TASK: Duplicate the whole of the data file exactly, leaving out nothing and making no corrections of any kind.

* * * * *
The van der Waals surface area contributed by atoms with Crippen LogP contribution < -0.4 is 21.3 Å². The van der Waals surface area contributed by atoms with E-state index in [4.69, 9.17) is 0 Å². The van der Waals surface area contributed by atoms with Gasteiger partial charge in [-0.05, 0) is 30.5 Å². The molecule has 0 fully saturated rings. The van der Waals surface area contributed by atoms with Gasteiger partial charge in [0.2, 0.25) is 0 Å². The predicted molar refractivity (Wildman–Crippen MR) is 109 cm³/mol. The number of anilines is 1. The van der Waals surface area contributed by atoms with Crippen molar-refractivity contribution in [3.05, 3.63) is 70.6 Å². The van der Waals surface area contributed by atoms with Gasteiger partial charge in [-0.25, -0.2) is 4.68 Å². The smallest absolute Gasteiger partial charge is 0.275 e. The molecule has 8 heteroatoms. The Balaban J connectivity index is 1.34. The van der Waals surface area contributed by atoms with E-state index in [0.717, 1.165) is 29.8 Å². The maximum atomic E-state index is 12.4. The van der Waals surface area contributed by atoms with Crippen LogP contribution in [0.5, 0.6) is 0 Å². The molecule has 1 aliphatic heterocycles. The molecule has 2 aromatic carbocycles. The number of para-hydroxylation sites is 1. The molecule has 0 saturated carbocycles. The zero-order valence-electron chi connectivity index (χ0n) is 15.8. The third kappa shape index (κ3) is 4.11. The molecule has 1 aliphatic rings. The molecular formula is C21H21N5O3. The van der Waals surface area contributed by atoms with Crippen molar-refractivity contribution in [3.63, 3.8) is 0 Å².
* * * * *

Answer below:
The van der Waals surface area contributed by atoms with Crippen LogP contribution < -0.4 is 21.3 Å². The van der Waals surface area contributed by atoms with E-state index in [4.69, 9.17) is 0 Å². The van der Waals surface area contributed by atoms with Gasteiger partial charge in [-0.05, 0) is 30.5 Å². The molecule has 0 fully saturated rings. The van der Waals surface area contributed by atoms with Gasteiger partial charge in [0.2, 0.25) is 0 Å². The predicted molar refractivity (Wildman–Crippen MR) is 109 cm³/mol. The number of anilines is 1. The van der Waals surface area contributed by atoms with Crippen molar-refractivity contribution in [3.05, 3.63) is 70.6 Å². The van der Waals surface area contributed by atoms with Gasteiger partial charge in [-0.25, -0.2) is 4.68 Å². The smallest absolute Gasteiger partial charge is 0.275 e. The molecule has 8 heteroatoms. The Balaban J connectivity index is 1.34. The van der Waals surface area contributed by atoms with E-state index in [0.717, 1.165) is 29.8 Å². The maximum atomic E-state index is 12.4. The van der Waals surface area contributed by atoms with Crippen LogP contribution in [0.5, 0.6) is 0 Å². The molecule has 1 aliphatic heterocycles. The molecule has 2 aromatic carbocycles. The number of para-hydroxylation sites is 1. The molecule has 0 saturated carbocycles. The zero-order valence-electron chi connectivity index (χ0n) is 15.8. The third kappa shape index (κ3) is 4.11. The molecule has 1 aliphatic rings. The molecular formula is C21H21N5O3. The van der Waals surface area contributed by atoms with Crippen molar-refractivity contribution in [3.63, 3.8) is 0 Å².